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Home Front: Don't Underestimate the Value of Compost

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Thinking about having your leaves hauled away this fall? Mike McGrath, who dispenses gardening advice on the nationally syndicated public radio show "You Bet Your Garden," thinks that's madness.

As trees grow they send down long roots to suck up nutrients, most of which are stored in leaves. When the leaves fall to the ground and decompose, their nutrients are available closer to the surface of the soil, feeding other plants.

Composted material is nature's most perfect fertilizer, McGrath says, and he hopes people will stop throwing away their leaves to make way for chemical garden food.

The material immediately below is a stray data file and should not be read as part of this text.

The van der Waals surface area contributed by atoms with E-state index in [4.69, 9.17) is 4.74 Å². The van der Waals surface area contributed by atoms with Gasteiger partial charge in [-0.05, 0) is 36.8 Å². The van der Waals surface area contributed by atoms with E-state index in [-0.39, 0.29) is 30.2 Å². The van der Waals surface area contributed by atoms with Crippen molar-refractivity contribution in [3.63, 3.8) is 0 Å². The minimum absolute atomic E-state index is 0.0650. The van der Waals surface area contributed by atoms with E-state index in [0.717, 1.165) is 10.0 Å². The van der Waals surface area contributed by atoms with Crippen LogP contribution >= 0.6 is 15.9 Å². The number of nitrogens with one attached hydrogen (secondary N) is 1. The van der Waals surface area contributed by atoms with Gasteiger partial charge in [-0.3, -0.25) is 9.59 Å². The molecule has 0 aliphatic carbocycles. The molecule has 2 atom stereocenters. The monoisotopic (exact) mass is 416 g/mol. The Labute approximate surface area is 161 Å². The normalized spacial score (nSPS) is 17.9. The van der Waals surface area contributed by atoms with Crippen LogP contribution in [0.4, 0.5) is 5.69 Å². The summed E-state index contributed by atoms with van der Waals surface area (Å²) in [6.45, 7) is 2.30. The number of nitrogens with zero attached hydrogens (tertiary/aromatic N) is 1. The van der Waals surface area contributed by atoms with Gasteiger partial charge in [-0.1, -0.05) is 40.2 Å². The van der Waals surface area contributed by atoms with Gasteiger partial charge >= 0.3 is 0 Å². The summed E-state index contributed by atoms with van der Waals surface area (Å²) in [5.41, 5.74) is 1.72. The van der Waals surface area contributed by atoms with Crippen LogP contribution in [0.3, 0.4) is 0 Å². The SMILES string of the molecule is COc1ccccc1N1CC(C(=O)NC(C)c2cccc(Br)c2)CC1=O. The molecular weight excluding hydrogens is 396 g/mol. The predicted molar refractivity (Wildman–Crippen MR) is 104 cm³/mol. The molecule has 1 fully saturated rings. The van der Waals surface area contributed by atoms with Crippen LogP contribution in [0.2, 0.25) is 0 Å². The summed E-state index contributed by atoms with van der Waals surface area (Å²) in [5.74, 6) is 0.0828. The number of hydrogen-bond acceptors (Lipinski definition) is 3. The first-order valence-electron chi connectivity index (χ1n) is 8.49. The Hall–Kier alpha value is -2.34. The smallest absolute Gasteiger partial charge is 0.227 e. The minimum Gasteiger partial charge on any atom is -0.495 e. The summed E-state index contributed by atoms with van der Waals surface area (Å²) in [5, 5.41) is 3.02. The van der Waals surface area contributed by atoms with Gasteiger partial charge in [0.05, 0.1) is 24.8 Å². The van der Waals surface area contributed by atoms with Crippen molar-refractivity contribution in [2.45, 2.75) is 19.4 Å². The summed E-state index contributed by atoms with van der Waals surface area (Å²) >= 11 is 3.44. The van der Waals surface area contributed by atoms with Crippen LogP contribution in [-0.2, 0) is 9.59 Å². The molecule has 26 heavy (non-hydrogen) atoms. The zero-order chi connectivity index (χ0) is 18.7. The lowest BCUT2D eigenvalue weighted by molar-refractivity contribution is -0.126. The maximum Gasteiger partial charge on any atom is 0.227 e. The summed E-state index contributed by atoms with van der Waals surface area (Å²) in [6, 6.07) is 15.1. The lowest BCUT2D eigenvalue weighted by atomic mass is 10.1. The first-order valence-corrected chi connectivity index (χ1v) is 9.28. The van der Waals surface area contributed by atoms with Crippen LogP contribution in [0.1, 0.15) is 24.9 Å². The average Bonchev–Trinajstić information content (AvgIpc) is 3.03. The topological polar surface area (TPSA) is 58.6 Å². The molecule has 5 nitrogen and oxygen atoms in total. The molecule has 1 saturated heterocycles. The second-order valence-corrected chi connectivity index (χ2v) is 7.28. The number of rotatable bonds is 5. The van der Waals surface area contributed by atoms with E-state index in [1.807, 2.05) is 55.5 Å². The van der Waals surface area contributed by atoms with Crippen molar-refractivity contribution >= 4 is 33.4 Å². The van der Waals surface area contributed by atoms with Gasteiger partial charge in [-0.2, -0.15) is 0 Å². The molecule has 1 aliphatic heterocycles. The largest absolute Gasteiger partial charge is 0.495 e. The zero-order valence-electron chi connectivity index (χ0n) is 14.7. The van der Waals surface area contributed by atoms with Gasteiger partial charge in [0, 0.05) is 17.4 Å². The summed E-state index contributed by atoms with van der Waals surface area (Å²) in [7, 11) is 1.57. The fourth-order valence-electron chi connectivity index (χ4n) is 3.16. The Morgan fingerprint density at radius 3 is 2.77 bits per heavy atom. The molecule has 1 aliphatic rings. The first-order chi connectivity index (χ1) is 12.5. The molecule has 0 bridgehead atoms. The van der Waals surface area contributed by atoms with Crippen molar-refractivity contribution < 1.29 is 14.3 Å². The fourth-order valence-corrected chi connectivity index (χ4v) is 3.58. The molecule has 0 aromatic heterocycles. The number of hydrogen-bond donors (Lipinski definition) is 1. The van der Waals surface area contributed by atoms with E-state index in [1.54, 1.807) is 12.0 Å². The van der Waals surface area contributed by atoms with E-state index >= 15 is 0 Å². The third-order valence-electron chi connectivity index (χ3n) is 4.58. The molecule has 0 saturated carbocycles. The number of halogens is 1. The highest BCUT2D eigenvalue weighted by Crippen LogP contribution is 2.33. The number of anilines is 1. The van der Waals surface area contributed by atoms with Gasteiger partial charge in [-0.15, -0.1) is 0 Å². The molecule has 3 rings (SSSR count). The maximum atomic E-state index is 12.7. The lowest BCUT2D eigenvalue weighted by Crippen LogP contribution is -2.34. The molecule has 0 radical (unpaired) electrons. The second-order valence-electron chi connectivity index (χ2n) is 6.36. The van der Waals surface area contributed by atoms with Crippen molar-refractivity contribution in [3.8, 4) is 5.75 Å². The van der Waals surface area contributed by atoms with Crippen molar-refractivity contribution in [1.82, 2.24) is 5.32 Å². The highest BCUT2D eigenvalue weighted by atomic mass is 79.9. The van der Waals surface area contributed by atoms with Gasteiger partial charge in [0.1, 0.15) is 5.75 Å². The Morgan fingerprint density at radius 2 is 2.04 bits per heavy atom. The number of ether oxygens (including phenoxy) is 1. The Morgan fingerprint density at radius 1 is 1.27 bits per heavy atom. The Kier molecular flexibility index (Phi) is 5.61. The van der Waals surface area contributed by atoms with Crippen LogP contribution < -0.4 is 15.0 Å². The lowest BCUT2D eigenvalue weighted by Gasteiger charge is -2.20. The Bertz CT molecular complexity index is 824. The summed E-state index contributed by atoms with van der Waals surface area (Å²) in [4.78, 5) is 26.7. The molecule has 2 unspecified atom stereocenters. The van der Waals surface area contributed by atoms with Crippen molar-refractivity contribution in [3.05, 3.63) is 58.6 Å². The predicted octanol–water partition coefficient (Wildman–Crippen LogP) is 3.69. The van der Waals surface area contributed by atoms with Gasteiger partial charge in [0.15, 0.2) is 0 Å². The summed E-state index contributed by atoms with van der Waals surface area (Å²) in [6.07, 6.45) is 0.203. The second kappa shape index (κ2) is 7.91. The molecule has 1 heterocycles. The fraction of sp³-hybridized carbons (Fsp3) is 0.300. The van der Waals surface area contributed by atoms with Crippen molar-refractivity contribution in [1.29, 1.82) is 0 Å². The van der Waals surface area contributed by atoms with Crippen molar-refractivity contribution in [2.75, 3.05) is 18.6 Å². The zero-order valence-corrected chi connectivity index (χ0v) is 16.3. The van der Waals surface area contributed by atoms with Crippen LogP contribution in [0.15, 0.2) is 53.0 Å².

"My goal is to get [gardeners] to stop using Roundup and Miracle-Gro and get them to literally stop poisoning themselves," McGrath says.

Chemical fertilizers are nothing more than ingredients for homemade bombs, he says, and gardeners feeding them to their plants may as well be dosing their gardens with steroids. "Nobody feeds these forests. Nobody spread weed killer on the Great Plains," McGrath says. "The secret behind all this is compost."

McGrath will be on hand at the Virginia Garden Festival this month with Richard Nunnally, host of "Virginia Home Grown," a local gardening television program, and Michael Goatley Jr., associate professor and turfgrass specialist for Virginia Tech, to answer questions about "going green."

The festival is Sept. 16 from 9 a.m. to 4 p.m. at the Lewis Ginter Botanical Garden. Call (804) 262-9887 for more information, or visit www.lewisginter.org. Festival admission and parking are free. HS

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